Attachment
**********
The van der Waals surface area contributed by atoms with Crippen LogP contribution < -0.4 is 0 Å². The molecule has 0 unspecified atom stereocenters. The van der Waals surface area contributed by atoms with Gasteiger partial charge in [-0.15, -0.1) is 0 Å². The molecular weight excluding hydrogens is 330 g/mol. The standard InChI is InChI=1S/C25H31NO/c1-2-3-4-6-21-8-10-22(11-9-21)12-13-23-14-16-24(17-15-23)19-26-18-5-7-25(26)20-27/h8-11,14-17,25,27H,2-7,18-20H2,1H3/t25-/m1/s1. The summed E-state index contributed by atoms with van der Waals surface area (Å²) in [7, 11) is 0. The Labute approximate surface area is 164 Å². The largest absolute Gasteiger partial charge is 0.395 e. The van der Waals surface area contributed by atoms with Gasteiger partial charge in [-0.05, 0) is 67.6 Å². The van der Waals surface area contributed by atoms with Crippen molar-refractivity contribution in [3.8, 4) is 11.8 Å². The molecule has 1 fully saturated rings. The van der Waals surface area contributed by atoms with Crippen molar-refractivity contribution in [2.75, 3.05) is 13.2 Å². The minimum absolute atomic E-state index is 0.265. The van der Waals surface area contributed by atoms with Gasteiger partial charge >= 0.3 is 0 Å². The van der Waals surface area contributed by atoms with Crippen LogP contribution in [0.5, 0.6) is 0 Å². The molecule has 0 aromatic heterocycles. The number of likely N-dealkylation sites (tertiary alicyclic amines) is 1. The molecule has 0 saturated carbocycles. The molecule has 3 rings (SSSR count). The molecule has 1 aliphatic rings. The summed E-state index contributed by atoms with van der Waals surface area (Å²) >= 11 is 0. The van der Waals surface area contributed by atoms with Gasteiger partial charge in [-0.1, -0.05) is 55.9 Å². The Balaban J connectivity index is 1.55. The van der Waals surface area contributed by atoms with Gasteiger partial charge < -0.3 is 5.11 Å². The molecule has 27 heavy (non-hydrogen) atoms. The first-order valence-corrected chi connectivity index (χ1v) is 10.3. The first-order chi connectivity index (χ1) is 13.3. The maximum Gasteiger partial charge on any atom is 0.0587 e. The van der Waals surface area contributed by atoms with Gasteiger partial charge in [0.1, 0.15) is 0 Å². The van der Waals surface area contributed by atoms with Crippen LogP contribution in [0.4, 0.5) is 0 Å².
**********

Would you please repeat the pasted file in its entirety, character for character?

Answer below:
The van der Waals surface area contributed by atoms with Crippen LogP contribution < -0.4 is 0 Å². The molecule has 0 unspecified atom stereocenters. The van der Waals surface area contributed by atoms with Gasteiger partial charge in [-0.15, -0.1) is 0 Å². The molecular weight excluding hydrogens is 330 g/mol. The standard InChI is InChI=1S/C25H31NO/c1-2-3-4-6-21-8-10-22(11-9-21)12-13-23-14-16-24(17-15-23)19-26-18-5-7-25(26)20-27/h8-11,14-17,25,27H,2-7,18-20H2,1H3/t25-/m1/s1. The summed E-state index contributed by atoms with van der Waals surface area (Å²) in [7, 11) is 0. The Labute approximate surface area is 164 Å². The largest absolute Gasteiger partial charge is 0.395 e. The van der Waals surface area contributed by atoms with Gasteiger partial charge in [-0.05, 0) is 67.6 Å². The van der Waals surface area contributed by atoms with Crippen molar-refractivity contribution in [3.8, 4) is 11.8 Å². The molecule has 1 fully saturated rings. The van der Waals surface area contributed by atoms with Crippen molar-refractivity contribution in [2.75, 3.05) is 13.2 Å². The minimum absolute atomic E-state index is 0.265. The van der Waals surface area contributed by atoms with Gasteiger partial charge >= 0.3 is 0 Å². The van der Waals surface area contributed by atoms with Crippen LogP contribution in [0.5, 0.6) is 0 Å². The molecule has 0 aromatic heterocycles. The number of likely N-dealkylation sites (tertiary alicyclic amines) is 1. The molecule has 0 saturated carbocycles. The molecule has 3 rings (SSSR count). The molecule has 1 aliphatic rings. The summed E-state index contributed by atoms with van der Waals surface area (Å²) >= 11 is 0. The van der Waals surface area contributed by atoms with Gasteiger partial charge in [-0.1, -0.05) is 55.9 Å². The Balaban J connectivity index is 1.55. The van der Waals surface area contributed by atoms with Gasteiger partial charge < -0.3 is 5.11 Å². The molecule has 27 heavy (non-hydrogen) atoms. The first-order valence-corrected chi connectivity index (χ1v) is 10.3. The first-order chi connectivity index (χ1) is 13.3. The maximum Gasteiger partial charge on any atom is 0.0587 e. The van der Waals surface area contributed by atoms with Gasteiger partial charge in [0.1, 0.15) is 0 Å². The van der Waals surface area contributed by atoms with Crippen LogP contribution in [0.4, 0.5) is 0 Å².